Protests have erupted across Morocco over the death of a fish seller, who was crushed to death in a rubbish truck. Mouhcine Fikri, 31, was killed on 28 October 2016 in the northern city of al-Hoceima, after climbing into the truck to retrieve 500 kg of confiscated swordfish, which are subject to a fishing ban at this time of year.
His death in the Rif, an ethnically Berber region that has a long history of political dissent, also triggered anger elsewhere in the country including the capital Rabat. The protests were the biggest since the ‘Arab Spring’ uprisings in 2011. Slogans ranged from ‘Here we crush people’ and ‘Stop hogra’ (extreme humiliation), to ‘Criminals, murderers, terrorists’ and ‘The sons of the Rif reject barbarism’.
Protestors were shocked by the circumstances surrounding Fikri’s death, which was filmed on a mobile phone and posted online. An image of the lifeless victim’s head and arm protruding from the truck’s compacting mechanism went viral.
Thousands of people attended Fikri’s funeral, walking for hours from al-Hoceima to the village of Imzouren, where he was buried. Marchers led the procession bearing Amazigh (Berber) flags and demanding justice for “martyr Mouhcine”. Of all the slogans, it was ‘Stop hogra’ that captured the public imagination. Demonstrations were held in more than 22 cities and towns all over Morocco and were widely reported in the international media.
Fikri’s gruesome death was seen as a clear violation of the universal right to life. It was also seen as a violation of Article 22 of the 2011 Moroccan constitution, according to which a person’s physical or moral security cannot be touched under any circumstance and by anyone, private or public.
Eleven people were arrested on suspicion of involuntary manslaughter. Two fisheries officials and the head of the local veterinary services were among those arrested, according to a prosecution statement.
The Association of Human Rights in Morocco has registered an increase in human rights violations in recent years. A member of the association, Abd al-Ilah bin Abdeslam, compared the government’s inquiry into the case to dozens of other inquiries which have been opened but never settled.
Four conclusions can be drawn from the incident, according to a university professor. First, the fact that people decided to take to the streets without the support of a political party or syndicate indicates that a wall of fear has fallen, which is a deep transformation in Moroccan society.
Second, traditional parties and syndicates no longer contain people’s anger. Protestors were directly challenging the dynamics of territorial administration. Third, social media plays a powerful role in mobilizing people. And fourth, there is a feeling that the public sphere has become a freer space for expression.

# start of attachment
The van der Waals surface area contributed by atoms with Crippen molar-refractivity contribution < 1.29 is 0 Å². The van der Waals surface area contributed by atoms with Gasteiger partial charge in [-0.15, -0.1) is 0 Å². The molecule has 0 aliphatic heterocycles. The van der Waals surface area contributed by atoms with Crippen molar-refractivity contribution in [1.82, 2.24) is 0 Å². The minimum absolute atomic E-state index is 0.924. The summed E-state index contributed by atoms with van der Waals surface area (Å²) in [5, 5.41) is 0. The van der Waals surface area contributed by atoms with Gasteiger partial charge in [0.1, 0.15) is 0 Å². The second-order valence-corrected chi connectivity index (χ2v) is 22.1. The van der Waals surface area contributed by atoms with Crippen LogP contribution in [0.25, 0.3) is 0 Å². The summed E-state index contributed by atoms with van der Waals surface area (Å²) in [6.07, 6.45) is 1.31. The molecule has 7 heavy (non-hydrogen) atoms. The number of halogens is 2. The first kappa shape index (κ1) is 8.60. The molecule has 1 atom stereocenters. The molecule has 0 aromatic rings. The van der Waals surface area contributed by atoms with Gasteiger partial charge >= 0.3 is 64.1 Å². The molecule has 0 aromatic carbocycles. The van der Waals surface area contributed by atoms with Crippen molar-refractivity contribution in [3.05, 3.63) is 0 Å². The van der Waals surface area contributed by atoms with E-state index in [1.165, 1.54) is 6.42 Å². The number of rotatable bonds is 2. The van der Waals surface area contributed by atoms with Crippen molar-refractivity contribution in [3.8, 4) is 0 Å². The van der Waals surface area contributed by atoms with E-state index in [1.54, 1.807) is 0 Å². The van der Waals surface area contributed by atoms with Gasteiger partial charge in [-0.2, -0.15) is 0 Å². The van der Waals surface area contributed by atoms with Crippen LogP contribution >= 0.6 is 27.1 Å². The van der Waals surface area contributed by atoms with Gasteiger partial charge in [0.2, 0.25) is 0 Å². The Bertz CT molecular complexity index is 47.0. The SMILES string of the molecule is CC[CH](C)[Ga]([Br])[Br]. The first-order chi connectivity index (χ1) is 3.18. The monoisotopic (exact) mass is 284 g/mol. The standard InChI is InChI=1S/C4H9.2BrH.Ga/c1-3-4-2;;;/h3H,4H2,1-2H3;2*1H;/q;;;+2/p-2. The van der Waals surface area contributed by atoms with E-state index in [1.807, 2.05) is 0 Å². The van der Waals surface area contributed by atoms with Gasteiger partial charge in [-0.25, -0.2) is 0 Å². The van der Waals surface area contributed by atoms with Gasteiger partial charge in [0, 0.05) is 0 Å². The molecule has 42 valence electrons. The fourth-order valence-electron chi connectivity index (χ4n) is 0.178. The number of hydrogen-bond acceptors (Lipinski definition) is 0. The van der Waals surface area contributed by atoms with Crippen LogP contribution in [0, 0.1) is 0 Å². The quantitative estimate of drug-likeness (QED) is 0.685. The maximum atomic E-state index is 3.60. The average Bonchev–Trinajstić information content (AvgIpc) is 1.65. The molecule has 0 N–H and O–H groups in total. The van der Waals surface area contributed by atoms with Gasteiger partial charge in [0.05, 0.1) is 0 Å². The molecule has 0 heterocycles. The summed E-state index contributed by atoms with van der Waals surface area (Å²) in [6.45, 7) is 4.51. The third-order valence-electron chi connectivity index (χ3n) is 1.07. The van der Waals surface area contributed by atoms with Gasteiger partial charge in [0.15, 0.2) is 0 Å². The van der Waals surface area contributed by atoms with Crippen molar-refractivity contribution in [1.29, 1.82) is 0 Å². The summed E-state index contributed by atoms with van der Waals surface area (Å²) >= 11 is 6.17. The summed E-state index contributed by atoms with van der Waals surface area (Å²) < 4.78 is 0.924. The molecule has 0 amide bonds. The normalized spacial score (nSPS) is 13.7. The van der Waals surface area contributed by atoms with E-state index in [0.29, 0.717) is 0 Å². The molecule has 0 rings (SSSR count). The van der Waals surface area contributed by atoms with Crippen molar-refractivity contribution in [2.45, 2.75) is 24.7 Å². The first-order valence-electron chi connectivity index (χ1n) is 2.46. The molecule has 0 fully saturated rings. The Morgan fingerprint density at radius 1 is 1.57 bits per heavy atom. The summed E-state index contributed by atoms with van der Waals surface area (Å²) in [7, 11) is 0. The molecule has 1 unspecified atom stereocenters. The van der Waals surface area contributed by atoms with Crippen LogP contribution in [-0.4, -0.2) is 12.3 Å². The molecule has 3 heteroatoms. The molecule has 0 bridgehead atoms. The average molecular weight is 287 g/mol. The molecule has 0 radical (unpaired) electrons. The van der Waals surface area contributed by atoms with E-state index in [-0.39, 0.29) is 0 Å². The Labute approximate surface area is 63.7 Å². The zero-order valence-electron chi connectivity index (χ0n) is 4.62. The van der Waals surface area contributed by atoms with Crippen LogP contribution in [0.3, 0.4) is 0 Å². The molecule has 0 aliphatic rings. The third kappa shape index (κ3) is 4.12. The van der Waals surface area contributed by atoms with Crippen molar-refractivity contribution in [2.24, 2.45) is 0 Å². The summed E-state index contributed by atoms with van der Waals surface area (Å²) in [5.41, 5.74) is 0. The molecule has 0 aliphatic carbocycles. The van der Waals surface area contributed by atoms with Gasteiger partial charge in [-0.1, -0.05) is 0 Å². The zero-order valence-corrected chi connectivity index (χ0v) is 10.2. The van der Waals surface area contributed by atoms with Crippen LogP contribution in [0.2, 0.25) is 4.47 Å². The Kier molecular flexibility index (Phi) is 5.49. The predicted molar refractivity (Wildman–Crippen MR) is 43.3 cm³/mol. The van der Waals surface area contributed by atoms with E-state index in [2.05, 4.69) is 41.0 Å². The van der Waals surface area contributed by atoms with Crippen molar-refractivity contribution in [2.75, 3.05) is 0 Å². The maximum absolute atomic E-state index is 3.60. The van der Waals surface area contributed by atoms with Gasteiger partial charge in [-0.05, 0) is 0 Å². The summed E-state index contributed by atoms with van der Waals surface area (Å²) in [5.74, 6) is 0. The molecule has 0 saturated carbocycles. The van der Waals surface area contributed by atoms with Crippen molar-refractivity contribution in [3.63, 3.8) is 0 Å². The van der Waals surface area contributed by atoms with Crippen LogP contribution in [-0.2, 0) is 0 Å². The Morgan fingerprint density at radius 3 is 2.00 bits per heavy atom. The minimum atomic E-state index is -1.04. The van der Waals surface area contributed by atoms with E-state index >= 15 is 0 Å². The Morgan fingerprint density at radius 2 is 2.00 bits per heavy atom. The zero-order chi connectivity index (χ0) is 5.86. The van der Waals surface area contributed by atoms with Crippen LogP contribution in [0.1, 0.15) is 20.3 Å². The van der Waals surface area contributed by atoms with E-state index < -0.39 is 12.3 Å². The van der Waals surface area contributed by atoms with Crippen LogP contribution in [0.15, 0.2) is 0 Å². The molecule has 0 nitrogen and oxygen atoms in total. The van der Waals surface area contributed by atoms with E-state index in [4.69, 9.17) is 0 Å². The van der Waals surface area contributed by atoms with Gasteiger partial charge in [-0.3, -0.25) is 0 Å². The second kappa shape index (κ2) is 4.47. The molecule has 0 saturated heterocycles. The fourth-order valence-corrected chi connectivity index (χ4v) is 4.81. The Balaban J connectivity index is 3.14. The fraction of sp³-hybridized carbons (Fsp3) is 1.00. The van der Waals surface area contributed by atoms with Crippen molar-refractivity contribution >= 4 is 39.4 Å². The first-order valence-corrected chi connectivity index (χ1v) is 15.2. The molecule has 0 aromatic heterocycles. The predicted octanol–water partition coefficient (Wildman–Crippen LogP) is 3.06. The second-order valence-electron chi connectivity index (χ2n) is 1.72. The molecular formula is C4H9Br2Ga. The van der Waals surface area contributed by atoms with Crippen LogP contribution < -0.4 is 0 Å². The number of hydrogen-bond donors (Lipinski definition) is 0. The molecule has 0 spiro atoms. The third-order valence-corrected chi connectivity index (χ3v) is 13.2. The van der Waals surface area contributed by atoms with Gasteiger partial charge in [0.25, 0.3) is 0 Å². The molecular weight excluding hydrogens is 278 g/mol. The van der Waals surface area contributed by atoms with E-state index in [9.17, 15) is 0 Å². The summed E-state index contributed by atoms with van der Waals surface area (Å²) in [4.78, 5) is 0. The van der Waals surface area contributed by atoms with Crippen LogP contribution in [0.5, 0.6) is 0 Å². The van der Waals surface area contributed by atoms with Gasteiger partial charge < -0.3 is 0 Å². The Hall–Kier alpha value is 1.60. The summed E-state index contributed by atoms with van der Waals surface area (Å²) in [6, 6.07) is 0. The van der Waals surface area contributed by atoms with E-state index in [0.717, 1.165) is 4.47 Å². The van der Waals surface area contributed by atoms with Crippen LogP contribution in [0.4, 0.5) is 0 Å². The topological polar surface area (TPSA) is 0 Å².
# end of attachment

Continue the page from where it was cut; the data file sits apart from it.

The tragedy also elicited opposing positions from the main political rivals: the Islamist PJD and the pro-monarchy PAM. While the PJD and winner of the general elections on 7 October 2016 appealed for calm, the PAM, which came in second, demanded that those directly and indirectly responsible for the death be brought to justice. The president of PAM, who is from al-Hoceima where the fish seller was killed, also used the opportunity to underline the marginalization of the Rif region and encouraged PAM supporters to stage a peaceful protest. Reactions to these positions were divided between those who accused Prime Minister Abdelilah Benkirane of betraying the people and those who warned against politicizing the event.
Nevertheless, many political leaders demonstrated in Rabat on 30 October 2016. Among them was Mohamed Ziani, leader of the Constitutional Union party, who compared Fikri’s death to Muammar Qaddafi or Saddam Hussein’s style of barbaric executions.
King Mohammed VI, in Tanzania at the time on a major diplomatic tour of Eastern Africa, sent Interior Minister Mohamed Hassad to al-Hoceima “to present the condolences and sympathy of the sovereign to the family of the deceased”.
The king also gave instructions “for a careful and thorough investigation to be conducted”. The Interior Ministry had already announced the opening of an investigation, together with the local prosecutor, the day after the event.
Minister Assad said he was “determined to establish the exact circumstances of the tragedy and to punish those responsible”. The victim had allegedly ignored a police checkpoint, and had subsequently been stopped with “a significant amount of swordfish, a species closed to fishing, in his car,” the minister said. “It was decided to destroy the illegal goods. All the questions arise after that.”